On Wednesday, the House Judiciary Subcommittee on the Constitution, Civil Rights and Civil Liberties Committee held a hearing on the issue of slavery reparations, the first time in over a decade members of Congress formally broached the subject.
Among those invited to testify before the committee was Ta-Nehisi Coates, the author, journalist, and academic whose 2014 essay in The Atlantic outlined the case in favor of reparations and reignited a national conversation on the matter.
One day before the hearing, Senate Majority Leader Mitch McConnell (R-KY) said he would oppose any effort to pursue reparations by Congress, and suggested black Americans should be thankful because Barack Obama was president.
“I don’t think reparations for something that happened 150 years ago for whom none of us currently living are responsible is a good idea,” he told reporters on Tuesday.
McConnell’s comments are a common refrain among those who oppose reparations, and Coates spent the majority of his opening remarks explaining the myriad ways in which they are both illogical and ignorant.
“For a century after the Civil War, black people were subjected to a relentless campaign of terror, a campaign that extended well into the lifetime of Mitch McConnell,” said Coates.
“We grant that Mr. McConnell was not alive for Appomattox,” said Coates. “But he was alive for the electrocution of George Stinney. He was alive for the blinding of Isaac Woodard…He was alive for the redlining of Chicago, and the looting of black homeowners of some four billion dollars. Victims of that plunder are very much alive today. I’m sure they would love a word with the majority leader.”
Coates is considered by many to be the most authoritative voice on the issue of reparations, and his testimony was in support of House Resolution 40, which calls for the formation of a federal commission to “study and develop reparation proposals for African-Americans.”
The issue of reparations, once considered a radical proposal in the halls of Congress, has gained traction in recent years, particularly among Democratic lawmakers. So much so, that the issue has even arisen on the presidential campaign trail, where several leading 2020 Democratic candidates have been asked to weigh in on the idea.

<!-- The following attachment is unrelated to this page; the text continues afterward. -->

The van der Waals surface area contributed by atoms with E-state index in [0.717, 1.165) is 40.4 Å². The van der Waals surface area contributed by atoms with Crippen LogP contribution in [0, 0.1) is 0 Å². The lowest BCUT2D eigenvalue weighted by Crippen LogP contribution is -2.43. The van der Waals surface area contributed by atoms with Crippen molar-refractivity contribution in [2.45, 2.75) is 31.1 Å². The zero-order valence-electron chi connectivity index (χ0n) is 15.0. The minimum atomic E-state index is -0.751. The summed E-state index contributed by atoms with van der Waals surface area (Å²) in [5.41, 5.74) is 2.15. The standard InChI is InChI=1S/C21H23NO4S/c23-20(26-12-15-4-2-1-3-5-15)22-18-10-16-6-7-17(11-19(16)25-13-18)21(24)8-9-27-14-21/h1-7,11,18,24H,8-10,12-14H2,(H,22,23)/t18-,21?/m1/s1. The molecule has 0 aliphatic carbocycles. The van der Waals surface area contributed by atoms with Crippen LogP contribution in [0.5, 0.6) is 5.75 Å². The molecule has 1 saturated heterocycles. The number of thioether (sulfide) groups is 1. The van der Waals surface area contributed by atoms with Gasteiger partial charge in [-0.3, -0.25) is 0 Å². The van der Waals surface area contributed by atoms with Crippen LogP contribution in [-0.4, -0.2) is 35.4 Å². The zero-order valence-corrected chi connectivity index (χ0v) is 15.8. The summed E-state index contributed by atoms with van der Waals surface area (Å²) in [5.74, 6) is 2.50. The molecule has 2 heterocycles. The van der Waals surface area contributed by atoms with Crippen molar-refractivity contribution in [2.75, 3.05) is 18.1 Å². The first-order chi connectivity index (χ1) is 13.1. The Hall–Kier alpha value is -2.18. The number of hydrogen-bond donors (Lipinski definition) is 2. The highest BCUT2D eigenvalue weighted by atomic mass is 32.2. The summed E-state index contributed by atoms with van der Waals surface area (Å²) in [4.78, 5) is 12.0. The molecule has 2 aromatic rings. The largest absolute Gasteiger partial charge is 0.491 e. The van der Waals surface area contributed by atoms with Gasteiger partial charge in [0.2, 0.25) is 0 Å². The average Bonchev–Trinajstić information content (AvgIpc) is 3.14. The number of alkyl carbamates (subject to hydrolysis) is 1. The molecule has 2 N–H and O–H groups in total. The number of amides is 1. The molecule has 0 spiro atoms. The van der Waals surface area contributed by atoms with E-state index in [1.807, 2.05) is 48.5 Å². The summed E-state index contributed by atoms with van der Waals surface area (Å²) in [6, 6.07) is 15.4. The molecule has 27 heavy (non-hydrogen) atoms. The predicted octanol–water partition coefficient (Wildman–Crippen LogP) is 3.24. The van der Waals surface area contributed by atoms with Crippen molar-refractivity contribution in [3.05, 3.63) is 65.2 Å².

Sen. Elizabeth Warren (D-MA) voiced her support for H.R. 40 earlier this year during a town hall event on CNN.
“I think it’s time for us to have the conversation,” she said. “We need to address the fact that in this country, we built great fortunes and wealth on the backs of slaves and we need to address that head-on — we need to have that national conversation.”
She stopped short of supporting direct payments to black families though, pointing out that there are schisms among scholars and activists about how best to structure reparations.
Sen. Bernie Sanders (I-VT) has shied away from backing reparations, instead insisting he would support policies that directly impact minority communities.
“I think what we have got to do is pay attention to distressed communities: black communities, Latino communities, and white communities, and as president, I pledge to do that,” he told the hosts of The View back in March.
Sen. Cory Booker (D-NJ), one of three black lawmakers running for the Democratic nomination, was also on Capitol Hill on Wednesday to testify before the House subcommittee.
“We as a nation have not yet acknowledged and grappled with racism and white supremacy that has tainted this country’s founding, and continues to persist in deep racial disparities and equalities today,” he said during his testimony. “This is a very important hearing.”